Cunningham Falls State Park
|Cunningham Falls State Park|
|Maryland State Park|
|Elevation||1,247 ft (380 m) |
|Area||5,942 acres (2,405 ha) |
|- Wildlands||3,452 acres (1,397 ha) |
|Management||Maryland Department of Natural Resources|
|IUCN category||V - Protected Landscape/Seascape|
|Website: Cunningham Falls State Park|
Cunningham Falls State Park is a state park located west of Thurmont, Maryland, USA, on Catoctin Mountain. It features a 43-acre (17 ha) man-made lake and its namesake waterfall, Cunningham Falls. Cunningham Falls is a 78-foot (24 m) cascade, the largest cascading waterfall in Maryland. Catoctin Mountain Park borders the state park to the north. Catoctin Furnace, the remains of a historic iron furnace, can be toured in the park.
The Catoctin Mountain area around Cunningham Falls is rich in local history. Before the arrival of Europeans, Native Americans hunted and fished the area. The area was also quarried by Native Americans for rhyolite to make projectile points. During the 19th century, settlers began to cut down the forests around the area to make charcoal to power the Catoctin iron furnace. The charcoal flats can still be seen in the park. The "charcoal flats" are approximately 25 feet (7.6 m) by 25 feet (7.6 m) square areas cut flat into the hillsides and linked by mule trails. They were used to build charcoal kilns. Too many years of clear cutting and abuse of the forest led to the destruction of the land.
In the 1930s, after years of making charcoal to fuel nearby iron furnaces, mountain farming, and harvesting of trees for timber, land was purchased by the Federal government to be transformed into a productive recreation area, helping to put people back to work during the Great Depression. Beginning in 1935, the Catoctin Recreational Demonstration Area was under construction by both the Works Progress Administration and the Civilian Conservation Corps. The northern portion of the park was transferred to the National Park Service on November 14, 1936, and renamed and reorganized on July 12, 1954, with the southern 5,000 acres (2,000 ha) transferred to Maryland as Cunningham Falls State Park.
An old homestead can be seen above the falls. There is an abandoned gold or possibly copper mine located in the park.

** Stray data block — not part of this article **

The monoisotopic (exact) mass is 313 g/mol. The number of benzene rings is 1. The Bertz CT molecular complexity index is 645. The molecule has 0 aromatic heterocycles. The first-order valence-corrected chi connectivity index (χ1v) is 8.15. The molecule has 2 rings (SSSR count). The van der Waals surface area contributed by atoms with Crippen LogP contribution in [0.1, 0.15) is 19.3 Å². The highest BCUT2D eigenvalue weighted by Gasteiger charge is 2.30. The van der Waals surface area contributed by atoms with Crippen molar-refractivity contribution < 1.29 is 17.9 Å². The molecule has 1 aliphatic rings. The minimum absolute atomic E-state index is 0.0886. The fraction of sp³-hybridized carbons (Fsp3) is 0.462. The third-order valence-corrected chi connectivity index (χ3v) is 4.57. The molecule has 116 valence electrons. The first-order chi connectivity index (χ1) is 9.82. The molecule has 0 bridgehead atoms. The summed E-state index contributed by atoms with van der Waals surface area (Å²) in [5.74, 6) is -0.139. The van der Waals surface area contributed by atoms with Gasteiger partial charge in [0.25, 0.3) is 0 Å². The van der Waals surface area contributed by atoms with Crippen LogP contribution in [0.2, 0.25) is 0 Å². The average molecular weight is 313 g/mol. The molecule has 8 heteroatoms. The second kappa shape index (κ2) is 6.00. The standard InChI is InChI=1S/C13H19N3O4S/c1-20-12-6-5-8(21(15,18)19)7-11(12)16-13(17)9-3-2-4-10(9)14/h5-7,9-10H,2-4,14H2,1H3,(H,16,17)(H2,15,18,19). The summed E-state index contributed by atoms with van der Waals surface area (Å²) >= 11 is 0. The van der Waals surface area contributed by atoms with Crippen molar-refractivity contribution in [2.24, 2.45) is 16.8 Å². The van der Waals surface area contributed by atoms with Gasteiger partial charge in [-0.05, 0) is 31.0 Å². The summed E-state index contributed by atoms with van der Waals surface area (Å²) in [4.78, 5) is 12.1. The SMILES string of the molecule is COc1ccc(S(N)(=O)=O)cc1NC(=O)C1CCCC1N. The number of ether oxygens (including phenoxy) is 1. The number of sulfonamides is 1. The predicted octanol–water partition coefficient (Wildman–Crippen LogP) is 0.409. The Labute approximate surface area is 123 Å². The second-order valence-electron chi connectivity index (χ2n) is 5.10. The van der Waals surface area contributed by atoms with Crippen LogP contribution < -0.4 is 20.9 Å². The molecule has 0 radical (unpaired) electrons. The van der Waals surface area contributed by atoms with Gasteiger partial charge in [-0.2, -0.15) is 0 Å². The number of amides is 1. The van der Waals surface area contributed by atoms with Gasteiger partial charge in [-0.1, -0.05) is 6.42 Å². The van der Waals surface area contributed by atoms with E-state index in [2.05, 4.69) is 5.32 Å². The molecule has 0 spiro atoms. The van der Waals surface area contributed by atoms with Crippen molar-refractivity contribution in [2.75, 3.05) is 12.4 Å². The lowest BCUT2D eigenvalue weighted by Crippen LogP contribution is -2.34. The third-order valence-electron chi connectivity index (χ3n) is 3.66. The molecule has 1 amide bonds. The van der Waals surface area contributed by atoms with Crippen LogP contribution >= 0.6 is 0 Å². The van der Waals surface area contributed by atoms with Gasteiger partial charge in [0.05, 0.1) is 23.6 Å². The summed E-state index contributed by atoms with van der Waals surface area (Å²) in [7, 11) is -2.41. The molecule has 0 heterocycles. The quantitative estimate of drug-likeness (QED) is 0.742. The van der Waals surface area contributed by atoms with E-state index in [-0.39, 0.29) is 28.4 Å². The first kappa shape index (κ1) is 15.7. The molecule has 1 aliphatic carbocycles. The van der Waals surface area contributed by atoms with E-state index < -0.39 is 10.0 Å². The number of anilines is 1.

West of the Falls on Big Hunting Creek lies "Dunkards Trough, a natural rock formation in the stream that forms a deep trough used by an early religious group (the Dunkards) for baptisms.
Activities and amenities
Common recreational activities include hiking, hunting, swimming, boating, fishing, and camping. Big Hunting Creek, one of Maryland's premier trout streams, flows through the park.
Means, John. Maryland's Catoctin Mountain Parks, An Interpretive Guide to Catoctin Mountain Park and Cunningham Falls State Park. Blacksburg, VA 1995.
- "Cunningham Falls". Geographic Names Information System, U.S. Geological Survey.
- "FY2013 DNR Owned Lands Acreage Report". Maryland DNR. Retrieved December 21, 2013.
- "Source Water Assessment for Cunningham Falls State Park". Maryland Department of the Environment. April 22, 2003. Retrieved January 8, 2014.
- "Cunningham Falls State Park". Maryland DNR. Retrieved January 8, 2014.
- Wehrle, Edmund F. (March 2000). "Settling the Catoctin". Catoctin Mountain Park Historic Resource Study. National Park Service. Retrieved January 8, 2014.
- Miller, Jennifer (2011). "The Demonstration Succeeds". The Mountaineer: Catoctin Mountain Park News: Special 75th-Anniversary Edition. National Park Service. Retrieved January 8, 2014.
- Strain, Paula (1993). The Blue Hills on Maryland. The Potomac Appalachian Trail Club. pp. 257–260.
- "Cunningham Falls (locally known as McAfee Falls)". The Historical Marker Database. Retrieved January 8, 2014.
- "Inland Fishing, Big Hunting Creek". Maryland DNR. Retrieved January 8, 2014.
- Cunningham Falls State Park Maryland Department of Natural Resources
- Topographic Map of Cunningham Falls State Park Maryland Department of Natural Resources